Vaguebooking

Vaguebooking

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Updated Nov 16, 2017 at 01:39PM EST by Don.

Added Nov 16, 2017 at 11:46AM EST by Don.

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About

Vaguebooking is an internet slang term referring to the practice of posting cryptic, vague status updates on Facebook in order to receive validating attention from friends and relatives.

Origin

On February 19th, 2009, Urban Dictionary[1] user elbandidomaximo submitted an entry for "vaguebooking," defining it as "intentionally vague Facebook status update" prompting friends to inquire what's wrong as a possible "cry for help" (shown below).


Vaguebooking An intentionally vague Facebook status update, that prompts friends to ask what's going on, or is possibly a cry for help. Mary is: "wondering if it is all worth it" Mark is: "thinking that was a bad idea" Example "Have you talked to Mark? He's vaguebooking again. I wonder ifhe's back with Mary..."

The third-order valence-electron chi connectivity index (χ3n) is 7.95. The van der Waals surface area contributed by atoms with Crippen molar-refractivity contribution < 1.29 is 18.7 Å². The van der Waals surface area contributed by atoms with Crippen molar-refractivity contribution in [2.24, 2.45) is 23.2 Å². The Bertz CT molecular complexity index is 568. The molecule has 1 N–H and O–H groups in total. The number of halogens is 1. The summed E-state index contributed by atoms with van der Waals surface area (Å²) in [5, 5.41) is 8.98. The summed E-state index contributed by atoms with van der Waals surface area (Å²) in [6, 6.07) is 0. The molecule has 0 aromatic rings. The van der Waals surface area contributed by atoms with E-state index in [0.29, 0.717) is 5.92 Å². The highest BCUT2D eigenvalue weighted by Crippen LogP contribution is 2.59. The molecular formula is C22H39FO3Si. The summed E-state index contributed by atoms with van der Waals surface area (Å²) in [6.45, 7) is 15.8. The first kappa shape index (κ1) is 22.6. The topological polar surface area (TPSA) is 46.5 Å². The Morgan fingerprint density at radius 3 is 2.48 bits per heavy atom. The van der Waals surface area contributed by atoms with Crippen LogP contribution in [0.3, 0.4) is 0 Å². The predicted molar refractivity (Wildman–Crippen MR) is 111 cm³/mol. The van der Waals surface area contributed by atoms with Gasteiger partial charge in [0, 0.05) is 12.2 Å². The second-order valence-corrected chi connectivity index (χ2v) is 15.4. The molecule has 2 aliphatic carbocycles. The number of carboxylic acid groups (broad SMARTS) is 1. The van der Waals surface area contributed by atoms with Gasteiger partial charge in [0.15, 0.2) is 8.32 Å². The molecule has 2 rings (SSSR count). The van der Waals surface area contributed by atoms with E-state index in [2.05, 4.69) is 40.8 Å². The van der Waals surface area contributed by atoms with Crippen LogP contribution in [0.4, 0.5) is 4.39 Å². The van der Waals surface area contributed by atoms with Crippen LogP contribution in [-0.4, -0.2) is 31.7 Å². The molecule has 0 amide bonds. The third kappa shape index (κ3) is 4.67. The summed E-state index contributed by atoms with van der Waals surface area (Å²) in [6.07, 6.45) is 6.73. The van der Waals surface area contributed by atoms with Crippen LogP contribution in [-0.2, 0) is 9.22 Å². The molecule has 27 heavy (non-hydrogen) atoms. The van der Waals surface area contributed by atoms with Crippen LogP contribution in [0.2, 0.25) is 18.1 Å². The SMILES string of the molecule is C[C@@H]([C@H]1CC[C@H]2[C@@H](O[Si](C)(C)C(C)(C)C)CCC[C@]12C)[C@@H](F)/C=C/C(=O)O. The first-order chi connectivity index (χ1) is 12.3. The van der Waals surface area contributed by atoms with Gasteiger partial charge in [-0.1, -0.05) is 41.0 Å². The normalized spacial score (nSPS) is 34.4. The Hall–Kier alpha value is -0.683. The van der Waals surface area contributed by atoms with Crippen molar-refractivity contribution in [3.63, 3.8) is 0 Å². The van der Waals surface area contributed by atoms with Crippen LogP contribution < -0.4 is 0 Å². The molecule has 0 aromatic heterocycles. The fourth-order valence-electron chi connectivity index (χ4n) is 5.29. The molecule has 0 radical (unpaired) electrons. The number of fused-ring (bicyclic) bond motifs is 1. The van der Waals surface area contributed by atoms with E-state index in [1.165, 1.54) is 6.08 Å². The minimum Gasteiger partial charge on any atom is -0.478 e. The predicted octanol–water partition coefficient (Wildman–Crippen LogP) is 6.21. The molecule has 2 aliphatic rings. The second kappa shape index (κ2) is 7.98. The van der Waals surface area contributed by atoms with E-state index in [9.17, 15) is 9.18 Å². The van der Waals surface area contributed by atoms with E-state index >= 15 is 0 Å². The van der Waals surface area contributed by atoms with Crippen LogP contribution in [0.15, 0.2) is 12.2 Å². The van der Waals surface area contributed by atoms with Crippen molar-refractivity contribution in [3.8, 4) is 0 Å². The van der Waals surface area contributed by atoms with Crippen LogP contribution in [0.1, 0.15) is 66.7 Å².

Spread

On September 22nd, 2011, YouTuber Sky Williams uploaded a comedy sketch about vaguebooking, which depicted vaguebookers as those who are comforted by "drama and attention" (shown below).



On February 15th, 2012, the tech news site MUO[2] published an article titled "What Is the Imbecilic Art of Vaguebooking?" which likened the practice to using Facebook as a dairy, calling it "very, very annoying." The article included a parody Facebook post mocking the practice (shown below).


Dave Parrack You know when people do that thing that we all hate? Well, someone did it to me at some point today. And I need to bitch about it without giving any real details. Because I want, no need, you all to actively ask me what happened before I explain or what is the point exactly? A moan isn't worth having if no one is sat on the edge of their seat hanging on my every word. So, anyway. Blah blah blah. Like . Comment about a minute ago .

On October 7th, the Vaguebook Tumblr[3] blog was launched, which highlights screenshots of vague Facebook posts. On April 28th, 2015, the /r/VagueBooking[7] subreddit was created for examples of the social media practice. On June 3rd, BuzzFeed News[6] published an article titled "In Defense of 'Vaguebooking'." On June 15th, The Newport Blast published an article featuring an example of a vaguebooking post (shown below).


vague-booking on facebook example- Chet Cannon I should have known better.. 2 seconds ago Like Comment

On October 9th, 2017, YouTuber Heather Land posted a warped video of a woman complaining about vaguebooking (shown below).



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